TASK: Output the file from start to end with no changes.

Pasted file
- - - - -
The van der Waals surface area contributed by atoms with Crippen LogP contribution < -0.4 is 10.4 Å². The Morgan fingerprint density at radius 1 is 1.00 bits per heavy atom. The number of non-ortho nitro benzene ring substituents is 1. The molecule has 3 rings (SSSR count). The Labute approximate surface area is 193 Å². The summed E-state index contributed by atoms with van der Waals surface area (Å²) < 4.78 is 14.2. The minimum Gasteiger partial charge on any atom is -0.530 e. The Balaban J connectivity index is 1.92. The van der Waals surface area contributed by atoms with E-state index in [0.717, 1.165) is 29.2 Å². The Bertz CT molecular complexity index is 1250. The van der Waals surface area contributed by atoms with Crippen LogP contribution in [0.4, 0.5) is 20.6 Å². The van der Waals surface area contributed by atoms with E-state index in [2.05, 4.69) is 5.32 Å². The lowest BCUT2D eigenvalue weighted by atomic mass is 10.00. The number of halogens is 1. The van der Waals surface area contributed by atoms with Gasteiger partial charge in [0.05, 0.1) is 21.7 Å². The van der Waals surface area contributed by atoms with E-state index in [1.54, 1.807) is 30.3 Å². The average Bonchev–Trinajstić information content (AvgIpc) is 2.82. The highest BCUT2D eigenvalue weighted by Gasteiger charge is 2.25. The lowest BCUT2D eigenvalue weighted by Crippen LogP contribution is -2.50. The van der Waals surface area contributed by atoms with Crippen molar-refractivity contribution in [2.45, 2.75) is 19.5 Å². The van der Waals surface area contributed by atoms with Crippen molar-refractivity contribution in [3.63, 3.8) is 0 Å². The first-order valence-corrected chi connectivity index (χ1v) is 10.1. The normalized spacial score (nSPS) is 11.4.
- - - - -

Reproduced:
The van der Waals surface area contributed by atoms with Crippen LogP contribution < -0.4 is 10.4 Å². The Morgan fingerprint density at radius 1 is 1.00 bits per heavy atom. The number of non-ortho nitro benzene ring substituents is 1. The molecule has 3 rings (SSSR count). The Labute approximate surface area is 193 Å². The summed E-state index contributed by atoms with van der Waals surface area (Å²) < 4.78 is 14.2. The minimum Gasteiger partial charge on any atom is -0.530 e. The Balaban J connectivity index is 1.92. The van der Waals surface area contributed by atoms with E-state index in [0.717, 1.165) is 29.2 Å². The Bertz CT molecular complexity index is 1250. The van der Waals surface area contributed by atoms with Crippen LogP contribution in [0.4, 0.5) is 20.6 Å². The van der Waals surface area contributed by atoms with E-state index in [2.05, 4.69) is 5.32 Å². The lowest BCUT2D eigenvalue weighted by atomic mass is 10.00. The number of halogens is 1. The van der Waals surface area contributed by atoms with Gasteiger partial charge in [0.05, 0.1) is 21.7 Å². The van der Waals surface area contributed by atoms with E-state index in [1.54, 1.807) is 30.3 Å². The average Bonchev–Trinajstić information content (AvgIpc) is 2.82. The highest BCUT2D eigenvalue weighted by Gasteiger charge is 2.25. The lowest BCUT2D eigenvalue weighted by Crippen LogP contribution is -2.50. The van der Waals surface area contributed by atoms with Crippen molar-refractivity contribution in [2.45, 2.75) is 19.5 Å². The van der Waals surface area contributed by atoms with Crippen molar-refractivity contribution in [3.63, 3.8) is 0 Å². The first-order valence-corrected chi connectivity index (χ1v) is 10.1. The normalized spacial score (nSPS) is 11.4.